Monthly Mean Diurnal Cycles in Surface Temperatures over Land for Global Climate Studies

Alexander Ignatov UCAR Visiting Scientist, NOAA/NESDIS, Office of Research and Applications, Climate Research and Applications Division, Washington, D.C.

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Garik Gutman NOAA/NESDIS, Office of Research and Applications, Climate Research and Applications Division, Washington, D.C.

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Abstract

Monthly mean diurnal cycles (MDCs) of surface temperatures over land, represented in 3-h universal time intervals, have been analyzed. Satellite near-global data from the International Satellite Cloud Climatology Project (ISCCP) with a (280 km)2 resolution (C-2 product) are available for seven individual years and as a climatology derived thereof. Surface 19-yr climatologies on ground and air temperatures, separately for all-sky and clear-sky conditions, matched with the ISCCP data, are employed to better understand satellite-derived MDCs.

The MDCs have been converted to local solar time, refined to a regular 1-h time grid using cubic splines, and subjected to principal component analysis. The first two modes approximate MDCs in air and ground–satellite temperatures with rmse’s of about σ = 0.5° and 1°C, respectively, and these accuracies are improved by 20%–35% if the third mode is added. This suggests that two to three temperature measurements during the day allow reconstruction of the full MDC. In the case of two modes, optimal observation times are close to the occurrence of minimum and maximum temperatures, Tmin and Tmax. The authors provide an empirical algorithm for reconstructing the full MDC using Tmin and Tmax, and estimate its accuracy. In the analyzed match-up dataset, the statistical structure of ground temperature for all-sky conditions most closely resembles that of the ISCCP derived temperature. The results are potentially useful for climate- and global-scale studies and applications.

Corresponding author address: Dr. Garik Gutman, NOAA/NESDIS E/RA1, 4700 Silver Road, Stop 4700, Washington, DC 20233-9910.

Email: ggutman@nesdis.noaa.gov

Abstract

Monthly mean diurnal cycles (MDCs) of surface temperatures over land, represented in 3-h universal time intervals, have been analyzed. Satellite near-global data from the International Satellite Cloud Climatology Project (ISCCP) with a (280 km)2 resolution (C-2 product) are available for seven individual years and as a climatology derived thereof. Surface 19-yr climatologies on ground and air temperatures, separately for all-sky and clear-sky conditions, matched with the ISCCP data, are employed to better understand satellite-derived MDCs.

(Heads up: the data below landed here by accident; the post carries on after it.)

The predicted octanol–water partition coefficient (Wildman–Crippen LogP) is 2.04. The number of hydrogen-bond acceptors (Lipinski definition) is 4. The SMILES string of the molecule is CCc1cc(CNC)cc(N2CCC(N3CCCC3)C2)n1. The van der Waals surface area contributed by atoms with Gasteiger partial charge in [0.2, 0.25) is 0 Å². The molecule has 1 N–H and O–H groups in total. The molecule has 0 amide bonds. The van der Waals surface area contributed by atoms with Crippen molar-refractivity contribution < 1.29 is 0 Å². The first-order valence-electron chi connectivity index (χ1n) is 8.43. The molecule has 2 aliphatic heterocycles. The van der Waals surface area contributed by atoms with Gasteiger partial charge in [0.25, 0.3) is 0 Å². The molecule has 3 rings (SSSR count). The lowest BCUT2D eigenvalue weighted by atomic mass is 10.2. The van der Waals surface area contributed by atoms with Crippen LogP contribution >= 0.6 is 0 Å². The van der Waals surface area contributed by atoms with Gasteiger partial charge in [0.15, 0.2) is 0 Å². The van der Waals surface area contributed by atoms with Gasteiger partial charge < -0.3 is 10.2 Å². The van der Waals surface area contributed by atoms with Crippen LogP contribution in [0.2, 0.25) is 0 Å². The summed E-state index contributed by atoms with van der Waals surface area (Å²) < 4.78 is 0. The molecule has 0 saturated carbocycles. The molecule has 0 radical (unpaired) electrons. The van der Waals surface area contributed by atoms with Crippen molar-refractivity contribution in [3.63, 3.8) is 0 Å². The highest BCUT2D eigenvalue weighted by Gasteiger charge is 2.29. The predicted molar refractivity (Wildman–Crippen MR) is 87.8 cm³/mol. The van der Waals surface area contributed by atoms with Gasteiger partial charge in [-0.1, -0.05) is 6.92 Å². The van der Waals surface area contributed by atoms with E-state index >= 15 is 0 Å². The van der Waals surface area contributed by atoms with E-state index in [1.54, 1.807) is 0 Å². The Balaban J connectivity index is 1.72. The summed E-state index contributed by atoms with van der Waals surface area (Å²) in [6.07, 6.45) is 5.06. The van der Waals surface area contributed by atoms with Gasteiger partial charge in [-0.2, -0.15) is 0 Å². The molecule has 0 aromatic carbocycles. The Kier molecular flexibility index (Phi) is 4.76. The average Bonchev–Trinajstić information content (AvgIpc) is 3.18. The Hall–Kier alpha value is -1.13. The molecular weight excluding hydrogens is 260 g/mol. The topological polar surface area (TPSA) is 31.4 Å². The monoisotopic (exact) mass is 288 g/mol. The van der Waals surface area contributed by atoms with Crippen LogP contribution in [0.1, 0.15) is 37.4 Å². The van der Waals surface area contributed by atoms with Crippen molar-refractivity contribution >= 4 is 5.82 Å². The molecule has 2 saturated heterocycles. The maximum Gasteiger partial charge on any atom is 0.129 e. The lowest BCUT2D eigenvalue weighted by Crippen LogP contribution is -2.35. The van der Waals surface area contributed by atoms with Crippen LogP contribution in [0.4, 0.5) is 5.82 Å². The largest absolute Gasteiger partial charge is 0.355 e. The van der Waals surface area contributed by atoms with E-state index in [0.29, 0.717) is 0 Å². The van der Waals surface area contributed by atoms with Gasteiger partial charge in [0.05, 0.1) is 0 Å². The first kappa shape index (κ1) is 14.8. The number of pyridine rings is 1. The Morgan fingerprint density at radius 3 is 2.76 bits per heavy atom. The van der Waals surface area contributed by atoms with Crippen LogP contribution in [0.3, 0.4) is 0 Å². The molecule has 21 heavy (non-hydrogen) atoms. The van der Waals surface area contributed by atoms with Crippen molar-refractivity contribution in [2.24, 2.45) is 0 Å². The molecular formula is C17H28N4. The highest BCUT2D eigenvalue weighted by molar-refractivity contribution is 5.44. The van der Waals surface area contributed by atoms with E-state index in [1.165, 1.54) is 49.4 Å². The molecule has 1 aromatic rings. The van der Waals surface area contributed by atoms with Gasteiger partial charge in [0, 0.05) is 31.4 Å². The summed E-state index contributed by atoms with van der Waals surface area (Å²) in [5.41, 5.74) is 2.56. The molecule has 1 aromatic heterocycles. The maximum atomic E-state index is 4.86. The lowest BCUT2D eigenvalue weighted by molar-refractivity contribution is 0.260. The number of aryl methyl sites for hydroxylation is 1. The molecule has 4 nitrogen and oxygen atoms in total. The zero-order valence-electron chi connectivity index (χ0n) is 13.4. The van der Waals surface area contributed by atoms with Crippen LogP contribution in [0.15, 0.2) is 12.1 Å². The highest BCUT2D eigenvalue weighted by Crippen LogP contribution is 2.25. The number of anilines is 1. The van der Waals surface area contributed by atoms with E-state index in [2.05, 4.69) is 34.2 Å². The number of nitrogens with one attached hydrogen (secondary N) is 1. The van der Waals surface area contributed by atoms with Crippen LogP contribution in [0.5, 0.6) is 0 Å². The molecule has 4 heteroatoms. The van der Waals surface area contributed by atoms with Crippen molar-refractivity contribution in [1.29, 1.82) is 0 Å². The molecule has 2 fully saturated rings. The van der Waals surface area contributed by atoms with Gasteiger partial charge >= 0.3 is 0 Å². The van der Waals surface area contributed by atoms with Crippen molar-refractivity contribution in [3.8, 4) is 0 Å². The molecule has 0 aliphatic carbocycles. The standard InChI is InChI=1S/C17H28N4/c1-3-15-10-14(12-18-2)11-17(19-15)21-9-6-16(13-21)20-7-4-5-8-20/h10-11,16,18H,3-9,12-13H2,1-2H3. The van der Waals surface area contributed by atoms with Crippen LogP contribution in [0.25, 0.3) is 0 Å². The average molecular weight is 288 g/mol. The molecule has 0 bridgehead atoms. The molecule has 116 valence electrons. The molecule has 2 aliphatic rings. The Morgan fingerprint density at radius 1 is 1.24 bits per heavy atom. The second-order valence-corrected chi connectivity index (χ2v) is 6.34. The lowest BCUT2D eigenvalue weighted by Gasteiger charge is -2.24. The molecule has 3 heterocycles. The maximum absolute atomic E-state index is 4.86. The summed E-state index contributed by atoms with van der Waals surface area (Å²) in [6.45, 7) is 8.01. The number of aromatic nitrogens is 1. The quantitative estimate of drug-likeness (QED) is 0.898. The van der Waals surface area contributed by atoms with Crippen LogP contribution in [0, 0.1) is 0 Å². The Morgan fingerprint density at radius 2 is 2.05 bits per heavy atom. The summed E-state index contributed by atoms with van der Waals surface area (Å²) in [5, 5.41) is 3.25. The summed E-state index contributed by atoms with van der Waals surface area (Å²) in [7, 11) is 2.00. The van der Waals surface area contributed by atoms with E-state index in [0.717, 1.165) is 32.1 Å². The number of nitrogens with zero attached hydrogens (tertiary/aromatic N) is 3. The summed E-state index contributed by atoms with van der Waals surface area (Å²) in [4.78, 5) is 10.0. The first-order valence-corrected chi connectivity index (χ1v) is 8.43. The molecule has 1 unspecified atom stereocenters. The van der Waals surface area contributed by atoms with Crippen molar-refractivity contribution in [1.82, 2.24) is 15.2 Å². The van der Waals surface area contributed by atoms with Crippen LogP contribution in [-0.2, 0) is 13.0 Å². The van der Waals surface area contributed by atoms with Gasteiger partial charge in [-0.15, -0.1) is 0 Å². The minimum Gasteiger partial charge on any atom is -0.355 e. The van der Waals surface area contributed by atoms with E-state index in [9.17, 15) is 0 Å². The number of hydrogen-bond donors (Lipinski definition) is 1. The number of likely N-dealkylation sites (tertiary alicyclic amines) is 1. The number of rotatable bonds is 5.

The MDCs have been converted to local solar time, refined to a regular 1-h time grid using cubic splines, and subjected to principal component analysis. The first two modes approximate MDCs in air and ground–satellite temperatures with rmse’s of about σ = 0.5° and 1°C, respectively, and these accuracies are improved by 20%–35% if the third mode is added. This suggests that two to three temperature measurements during the day allow reconstruction of the full MDC. In the case of two modes, optimal observation times are close to the occurrence of minimum and maximum temperatures, Tmin and Tmax. The authors provide an empirical algorithm for reconstructing the full MDC using Tmin and Tmax, and estimate its accuracy. In the analyzed match-up dataset, the statistical structure of ground temperature for all-sky conditions most closely resembles that of the ISCCP derived temperature. The results are potentially useful for climate- and global-scale studies and applications.

Corresponding author address: Dr. Garik Gutman, NOAA/NESDIS E/RA1, 4700 Silver Road, Stop 4700, Washington, DC 20233-9910.

Email: ggutman@nesdis.noaa.gov

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